Benn Stancil on How Snowflake Fails. A good reminder that in every industry, the top dog rarely remains the top dog forever. One of the most interesting sections is on how Snowflake may one day become outdated: “To a user, the first versions of Snowflake were just a database, but big, fast, and stable. Yes, there was magic under the hood, but you’d never know that using it. If you’d given me an unlabeled connection to Snowflake in 2016, I would’ve thought it was Postgres on steroids…I think this was the right pitch — but it might not be the right foundation for the future. We’re starting to ask databases to do lots of things that Postgres can’t do. We want them to be transactional and analytical; we want them to power machine learning infrastructure; we want them to be semantically aware of their contents; we want to build operational systems on top of them; we want them to power advanced analysis in Python and R; we want them to support interactive data exploration; we want them to host their own applications; and we want all of it to happen in real time. Though Snowflake clearly wants to do all of these things too, they could be awkward fits. Snowflake’s bones weren’t (I don’t think?) built for polyglot querying like Databricks, to support native APIs like BigQuery, to embed semantic models like RelationalAI, for streaming data like Materialize, or for interactive analytical queries like Firebolt; they were built in a time when databases were, well, databases. In ten years, that could prove to be outdated, and Snowflake’s new features could be — like an on-premise provider stumbling their way into a clumsy cloud offering — a facade on an aging foundation.”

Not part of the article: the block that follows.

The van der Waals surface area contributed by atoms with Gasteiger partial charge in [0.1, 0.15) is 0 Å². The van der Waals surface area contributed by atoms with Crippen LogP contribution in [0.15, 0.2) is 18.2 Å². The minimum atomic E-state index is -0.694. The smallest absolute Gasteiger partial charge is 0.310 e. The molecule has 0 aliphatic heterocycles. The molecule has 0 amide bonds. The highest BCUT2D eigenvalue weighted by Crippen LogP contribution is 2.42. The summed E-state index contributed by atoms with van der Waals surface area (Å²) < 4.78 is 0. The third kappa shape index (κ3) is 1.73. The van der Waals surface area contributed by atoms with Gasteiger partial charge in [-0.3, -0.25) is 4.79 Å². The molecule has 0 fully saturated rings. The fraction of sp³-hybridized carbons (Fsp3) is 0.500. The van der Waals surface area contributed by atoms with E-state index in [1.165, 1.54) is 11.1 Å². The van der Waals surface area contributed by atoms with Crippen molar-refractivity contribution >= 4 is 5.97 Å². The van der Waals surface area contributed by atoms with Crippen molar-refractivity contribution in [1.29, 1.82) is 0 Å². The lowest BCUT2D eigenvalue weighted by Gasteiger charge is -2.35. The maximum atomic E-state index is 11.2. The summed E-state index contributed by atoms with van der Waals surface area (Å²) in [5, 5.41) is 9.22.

Long sales cycles in AI/ML tooling. The Information went deep on revenue growth in the AI/ML tooling space, concluding that sales cycles there are painfully long. “Salespeople who have worked for these companies say it takes at least nine months, and sometimes years, to finalize deals because of customers’ internal bureaucracies and conflicting priorities. Even if corporate IT departments bless deals with AI providers, projects may slow down because the customers don’t have the technical chops to adequately prepare internal data for analysis, these people say.”
Spotify chooses Snyk. The music giant selected Snyk as its key vendor for software lifecycle security.
HOW TO STARTUP
Figma’s community-led growth arc. First Round published a detailed analysis of how Figma built out its community in the early days. Here’s an insight from “phase 1: emerging from stealth:” “We really didn’t want to launch and just hear crickets from our audience. So as we continued hosting demos, I was looking for strong positive reactions — even if they weren’t quite ready to use Figma full-time in their day jobs. There started to be a series of meetings where designers would literally push Dylan out of the way during the demo so they could test Figma out themselves. That was a signal to me that designers were excited to try it, even if we hadn’t finished every single feature on our wish list.”
HOW TO VENTURE
You aren’t imagining it. It’s really slow out there in VC land. Crunchbase published the numbers. “Global venture funding reached $25.2 billion in August 2022, the lowest monthly funding amount recorded in the two years since August 2020, according to a Crunchbase News analysis.”
Lulav Space’s navigation solution has been adopted by SpaceIL for their next moon landing, scheduled for 2025.
groundcover’s CEO, Shahar Azulay, spoke on the IAM Podcast about how to level up your K8s observability game with eBPF.